Meteor is the Likely Cause of ‘Loud Boom’ in Southern Tennessee
By Tena Lee
via Hendersonville Standard
Kevin Fisher was sitting out by a fire in his backyard on the Walton Ferry peninsula late Saturday when he saw a flash of light followed by a sonorous boom.
Like many, Fisher turned to social media for a quick explanation.
Almost immediately, just before 11 p.m., residents of Hendersonville’s Walton Ferry and Indian Lake peninsulas, Old Hickory and Hermitage flooded social media sites on Facebook and Nextdoor seeking answers.
And everyone, it seemed, had a theory – from a blown transformer to fireworks or gunshots to an explosion at the DuPont chemical plant to blasting at a rock quarry in Old Hickory.
Hendersonville Fire Chief Scotty Bush said he heard what sounded like a transformer blow from his living room on the Indian Lake peninsula.
At least two engine companies were dispatched to check out the sound after receiving a few 911 calls, according to Bush.
“Nothing was found that I’m aware of,” he said.
A spokesperson for Hoover Materials, the rock quarry in Old Hickory just across Old Hickory Lake from Hendersonville, said they didn’t blast on Saturday night.
“By law we’re not allowed to blast after sunset,” she said.
Nashville International Airport Spokesperson Kym Gerlock said there wasn’t any activity at the airport that would have caused the loud noise.
The National Weather Service noticed many of the same comments on social media, according to meteorologist Larry Vannozzi.
Vannozzi noted that skies were clear, the temperature was about 37 degrees and no thunderstorms were noted anywhere near Tennessee or Kentucky.
“The only thing I can confidently say is that it was not weather-related,” said Vannozzi.
By Sunday, Hendersonville resident Bryan Hill seemed to have solved the mystery.
Hill caught both a streak of light and a loud boom on Nest cameras at both his home and at Blue Turtle Bay marina where he keeps his boat, at 10:51 p.m.
“In the camera at the marina you can see the sky light up a few seconds before the sound reaches the marina,” wrote Hill, who posted the video in a couple of Facebook groups.
Hill believes the flash and loud noise were caused by a meteor entering the earth’s atmosphere.
His theory is a likely one, according to the American Meteor Society, a New York-based not-for-profit organization dedicated to promoting the meteoric astronomy research of both amateurs and professionals.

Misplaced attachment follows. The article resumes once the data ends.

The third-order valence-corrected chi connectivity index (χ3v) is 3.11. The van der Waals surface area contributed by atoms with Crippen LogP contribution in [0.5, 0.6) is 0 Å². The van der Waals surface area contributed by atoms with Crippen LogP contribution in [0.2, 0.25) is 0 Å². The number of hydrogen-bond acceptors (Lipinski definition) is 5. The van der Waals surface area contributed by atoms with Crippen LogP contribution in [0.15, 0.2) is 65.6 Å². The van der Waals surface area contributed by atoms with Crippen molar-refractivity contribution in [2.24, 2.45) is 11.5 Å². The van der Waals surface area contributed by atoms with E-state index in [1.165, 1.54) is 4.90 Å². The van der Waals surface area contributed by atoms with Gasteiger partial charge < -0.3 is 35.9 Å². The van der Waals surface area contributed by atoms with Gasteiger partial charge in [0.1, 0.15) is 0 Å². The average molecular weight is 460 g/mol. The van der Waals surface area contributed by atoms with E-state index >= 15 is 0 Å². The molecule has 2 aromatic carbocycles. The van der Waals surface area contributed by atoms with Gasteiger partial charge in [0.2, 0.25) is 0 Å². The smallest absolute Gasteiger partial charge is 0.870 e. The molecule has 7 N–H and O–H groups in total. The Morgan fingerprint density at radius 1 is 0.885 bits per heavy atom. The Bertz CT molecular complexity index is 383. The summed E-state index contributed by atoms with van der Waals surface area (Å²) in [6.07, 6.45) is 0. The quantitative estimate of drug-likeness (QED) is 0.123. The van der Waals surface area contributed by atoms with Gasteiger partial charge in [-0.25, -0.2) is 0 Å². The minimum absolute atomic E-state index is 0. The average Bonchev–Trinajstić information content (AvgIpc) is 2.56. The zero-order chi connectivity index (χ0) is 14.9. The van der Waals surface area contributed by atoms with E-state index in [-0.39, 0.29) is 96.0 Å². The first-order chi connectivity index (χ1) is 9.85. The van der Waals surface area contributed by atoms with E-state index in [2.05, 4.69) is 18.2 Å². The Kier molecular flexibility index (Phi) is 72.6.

A fireball, or meteor, was reported over Tennessee on Sunday, Dec. 6 at around 4:51 UTI, or 10:51 p.m. Central time, according to the AMS. The meteor was spotted in Nashville and was accompanied by sound, according to tracking information on the AMS’ website.
Local amateur astronomer Theo Wellington says that meteors, or falling stars, are not that uncommon to see on a cloudless, dark night.
However, meteors big enough to really light up the sky and make a noise are relatively rare and are often seen for large distances, she added.
“Booms are less common and are generally heard over a somewhat wide area,” Wellington noted. “It’s basically a sonic boom – the sound is the meteor entering the atmosphere.”
Wellington said that most meteors are the size of a grain of sand, but one large enough to enter the atmosphere may have been the size of a fist.
It’s rare to find a meteorite – a meteor that hits the earth – Wellington added because they are so small and are often indistinguishable from regular rocks.
Wellington said the best time to view meteor showers is this weekend.
“The peak of one of our better meteor showers, the Geminids, comes next weekend,” she said.
“So we’ll have an elevated number of meteors for the next week, with moonless nights for good watching.”
For more information about meteors or to report a sighting, go to the American Meteor Society’s webpage at www.ams.org.